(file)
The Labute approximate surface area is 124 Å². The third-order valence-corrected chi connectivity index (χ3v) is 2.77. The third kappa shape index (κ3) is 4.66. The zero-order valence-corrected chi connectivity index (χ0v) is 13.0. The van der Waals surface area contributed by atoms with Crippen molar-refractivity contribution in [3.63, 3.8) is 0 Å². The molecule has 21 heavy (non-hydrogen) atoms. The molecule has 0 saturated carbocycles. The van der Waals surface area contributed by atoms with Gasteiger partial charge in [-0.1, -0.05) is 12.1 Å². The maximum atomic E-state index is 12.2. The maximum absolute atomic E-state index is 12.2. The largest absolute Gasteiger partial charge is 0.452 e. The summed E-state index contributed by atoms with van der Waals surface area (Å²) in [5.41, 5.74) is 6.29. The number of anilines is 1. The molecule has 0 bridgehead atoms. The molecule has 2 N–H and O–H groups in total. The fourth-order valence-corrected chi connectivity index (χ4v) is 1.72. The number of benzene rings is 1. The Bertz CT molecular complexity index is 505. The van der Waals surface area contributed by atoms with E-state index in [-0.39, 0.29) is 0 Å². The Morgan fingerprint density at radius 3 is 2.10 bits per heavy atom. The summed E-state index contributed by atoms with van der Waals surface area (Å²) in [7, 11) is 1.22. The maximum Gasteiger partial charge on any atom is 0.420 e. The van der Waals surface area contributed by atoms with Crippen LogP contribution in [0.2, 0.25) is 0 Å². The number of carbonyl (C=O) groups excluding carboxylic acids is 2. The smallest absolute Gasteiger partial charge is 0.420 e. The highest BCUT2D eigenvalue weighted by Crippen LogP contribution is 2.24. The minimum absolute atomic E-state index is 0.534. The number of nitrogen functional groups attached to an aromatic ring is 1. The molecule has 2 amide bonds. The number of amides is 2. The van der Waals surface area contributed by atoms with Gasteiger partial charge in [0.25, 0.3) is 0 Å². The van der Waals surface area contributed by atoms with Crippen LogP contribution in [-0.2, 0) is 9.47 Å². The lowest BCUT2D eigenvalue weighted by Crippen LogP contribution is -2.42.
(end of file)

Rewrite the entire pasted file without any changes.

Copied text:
The Labute approximate surface area is 124 Å². The third-order valence-corrected chi connectivity index (χ3v) is 2.77. The third kappa shape index (κ3) is 4.66. The zero-order valence-corrected chi connectivity index (χ0v) is 13.0. The van der Waals surface area contributed by atoms with Crippen molar-refractivity contribution in [3.63, 3.8) is 0 Å². The molecule has 21 heavy (non-hydrogen) atoms. The molecule has 0 saturated carbocycles. The van der Waals surface area contributed by atoms with Gasteiger partial charge in [-0.1, -0.05) is 12.1 Å². The maximum atomic E-state index is 12.2. The maximum absolute atomic E-state index is 12.2. The largest absolute Gasteiger partial charge is 0.452 e. The summed E-state index contributed by atoms with van der Waals surface area (Å²) in [5.41, 5.74) is 6.29. The number of anilines is 1. The molecule has 0 bridgehead atoms. The molecule has 2 N–H and O–H groups in total. The fourth-order valence-corrected chi connectivity index (χ4v) is 1.72. The number of benzene rings is 1. The Bertz CT molecular complexity index is 505. The van der Waals surface area contributed by atoms with E-state index in [-0.39, 0.29) is 0 Å². The Morgan fingerprint density at radius 3 is 2.10 bits per heavy atom. The summed E-state index contributed by atoms with van der Waals surface area (Å²) in [7, 11) is 1.22. The maximum Gasteiger partial charge on any atom is 0.420 e. The van der Waals surface area contributed by atoms with Crippen LogP contribution in [0.2, 0.25) is 0 Å². The number of carbonyl (C=O) groups excluding carboxylic acids is 2. The smallest absolute Gasteiger partial charge is 0.420 e. The highest BCUT2D eigenvalue weighted by Crippen LogP contribution is 2.24. The minimum absolute atomic E-state index is 0.534. The number of nitrogen functional groups attached to an aromatic ring is 1. The molecule has 2 amide bonds. The number of amides is 2. The van der Waals surface area contributed by atoms with Gasteiger partial charge in [0.25, 0.3) is 0 Å². The van der Waals surface area contributed by atoms with Crippen LogP contribution in [-0.2, 0) is 9.47 Å². The lowest BCUT2D eigenvalue weighted by Crippen LogP contribution is -2.42.